Product designers today operate with a great degree of freedom that in the past may have been limited by the time needed to work out the feasibility of an ideal or speculative design: CAD programs do in minutes the work that might take hundreds of design engineering hours. But it is not just that design times are accelerated: Production processes like forging are improved by better data processing. And these improvements are available at the same time that new forming processes — especially additive manufacturing (AM) — are expanding the possibilities for shaping products and components beyond what standard forming processes have been able to achieve.
Of course, the next dimension is the materials that product designers choose, which are determined by the application for the finished product, but also by what can materials are available to be formed.
While additive manufacturing (or 3D printing) introduces various advantages to metal-forming operations, AM is a wider area of technological development, capable of working with materials and producing parts that metal-forming (so far) simply cannot approach. The newest example is “amorphous metals.” Two manufacturing partners, Heraeus Amloy and Trumpf, are working to develop production-scale additive manufacturing of amorphous metal.
Amorphous metals are solid alloy materials with a crystalline structure, and while they often are called “metallic glass,” amorphous metal is much stronger than steel, but lighter and more elastic. They have good electrical conductivity and exhibit isotropic behavior, which means their material properties remain identical, regardless of the direction in which the 3D printer builds the workpiece.
“3D printing of amorphous components in industry is still in its infancy. This new collaboration will help us speed up printing processes and improve surface quality, ultimately cutting costs for customers. This will make the technology more suitable for a wider range of applications, some of which will be completely new,” according to Heraeus Amloy’s Jürgen Wachter.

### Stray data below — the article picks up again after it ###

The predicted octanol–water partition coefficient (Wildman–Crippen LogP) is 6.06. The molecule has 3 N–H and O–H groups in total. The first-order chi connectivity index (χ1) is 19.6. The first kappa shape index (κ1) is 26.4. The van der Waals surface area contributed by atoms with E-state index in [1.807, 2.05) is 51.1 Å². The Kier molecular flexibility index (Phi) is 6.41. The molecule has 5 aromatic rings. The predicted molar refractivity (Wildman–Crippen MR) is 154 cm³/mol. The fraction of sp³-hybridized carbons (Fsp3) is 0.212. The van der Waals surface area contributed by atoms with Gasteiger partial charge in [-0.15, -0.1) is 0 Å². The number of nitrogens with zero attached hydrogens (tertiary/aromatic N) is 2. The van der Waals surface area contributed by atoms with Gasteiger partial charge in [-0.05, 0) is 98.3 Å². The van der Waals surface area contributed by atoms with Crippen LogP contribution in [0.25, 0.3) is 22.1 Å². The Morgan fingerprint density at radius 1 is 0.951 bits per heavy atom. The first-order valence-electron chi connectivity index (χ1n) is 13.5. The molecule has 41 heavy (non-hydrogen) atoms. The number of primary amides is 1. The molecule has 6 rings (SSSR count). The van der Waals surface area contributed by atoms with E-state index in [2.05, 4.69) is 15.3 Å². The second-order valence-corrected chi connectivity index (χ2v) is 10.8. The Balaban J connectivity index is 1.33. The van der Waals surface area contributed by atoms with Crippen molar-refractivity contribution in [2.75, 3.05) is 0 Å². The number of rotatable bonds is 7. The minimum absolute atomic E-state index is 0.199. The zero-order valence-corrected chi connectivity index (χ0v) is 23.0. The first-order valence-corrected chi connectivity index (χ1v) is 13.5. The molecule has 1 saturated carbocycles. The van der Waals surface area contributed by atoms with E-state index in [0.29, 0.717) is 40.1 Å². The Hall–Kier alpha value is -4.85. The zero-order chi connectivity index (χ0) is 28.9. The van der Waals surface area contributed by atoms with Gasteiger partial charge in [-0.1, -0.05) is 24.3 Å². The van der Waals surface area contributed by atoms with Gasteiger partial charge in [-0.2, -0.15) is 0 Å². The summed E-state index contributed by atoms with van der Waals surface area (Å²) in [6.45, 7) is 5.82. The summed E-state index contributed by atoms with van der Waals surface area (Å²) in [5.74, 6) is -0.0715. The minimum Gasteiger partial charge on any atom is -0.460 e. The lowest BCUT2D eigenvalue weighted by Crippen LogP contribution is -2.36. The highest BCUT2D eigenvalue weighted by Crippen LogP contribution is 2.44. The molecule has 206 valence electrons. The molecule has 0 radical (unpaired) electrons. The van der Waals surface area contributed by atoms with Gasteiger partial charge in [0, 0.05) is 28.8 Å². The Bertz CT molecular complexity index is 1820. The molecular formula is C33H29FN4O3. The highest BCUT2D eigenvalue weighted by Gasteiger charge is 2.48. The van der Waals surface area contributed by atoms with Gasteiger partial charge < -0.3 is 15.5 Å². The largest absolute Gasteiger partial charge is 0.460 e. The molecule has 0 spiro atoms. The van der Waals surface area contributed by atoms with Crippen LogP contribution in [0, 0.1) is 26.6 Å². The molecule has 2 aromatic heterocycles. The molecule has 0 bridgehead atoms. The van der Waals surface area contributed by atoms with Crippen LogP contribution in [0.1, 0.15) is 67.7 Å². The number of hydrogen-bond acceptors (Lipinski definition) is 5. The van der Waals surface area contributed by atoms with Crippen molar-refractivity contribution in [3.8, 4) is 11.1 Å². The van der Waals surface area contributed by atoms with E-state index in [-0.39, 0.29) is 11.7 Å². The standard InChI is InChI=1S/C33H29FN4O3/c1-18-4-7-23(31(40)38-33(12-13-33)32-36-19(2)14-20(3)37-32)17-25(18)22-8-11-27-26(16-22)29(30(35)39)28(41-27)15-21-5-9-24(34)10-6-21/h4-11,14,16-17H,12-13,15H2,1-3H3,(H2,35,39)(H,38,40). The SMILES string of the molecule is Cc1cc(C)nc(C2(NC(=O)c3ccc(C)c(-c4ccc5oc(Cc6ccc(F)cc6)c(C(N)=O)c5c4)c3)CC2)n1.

Amorphous metals are formed by cooling molten metal very quickly, and 3D printing is available to render them into large-dimension parts with complex shapes – shapes (or dimensions) which forging and other forming processes are not always available to achieve.
3D printing also optimizes material use and weight distribution, and the combination of 3D printing and amorphous metals can reduce component weights, an increasingly common objective. 3D printing also promotes unitary design, which helps to avoid fabrication and assembly costs.
In their partnership, Heraeus Amloy is contributing its skill in production and processing of amorphous metals, while Trumpf provides 3DP expertise. Heraeus Amloy has optimized its amorphous alloys for 3D printing and tailored these material for use with the Trumpf TruPrint systems. The TruPrint 2000 machine is designed so that excess powder can be prepared in an inert-gas environment for the subsequent building process. This protects the powder from oxidation or other adverse reactions.
Trumpf improved the productivity of the TruPrint 2000 with two 300-watt lasers to scan the machine’s entire build chamber in parallel. Using a laser focal diameter of 55 micrometers, users can conduct both low- and high-volume production of amorphous parts with extremely high surface quality. The “Melt Pool Monitoring” function automatically monitors the quality of the melt pool, so any errors in the process are spotted at an early stage.
Manufacturers that are operating a Trumpf 3D printer can now use it to process zirconium-based alloys from Heraeus Amloy. It is also possible to order 3D-printed amorphous parts directly from Heraeus Amloy. The partners hope to make copper- and titanium-based alloys available for 3D printing in the future.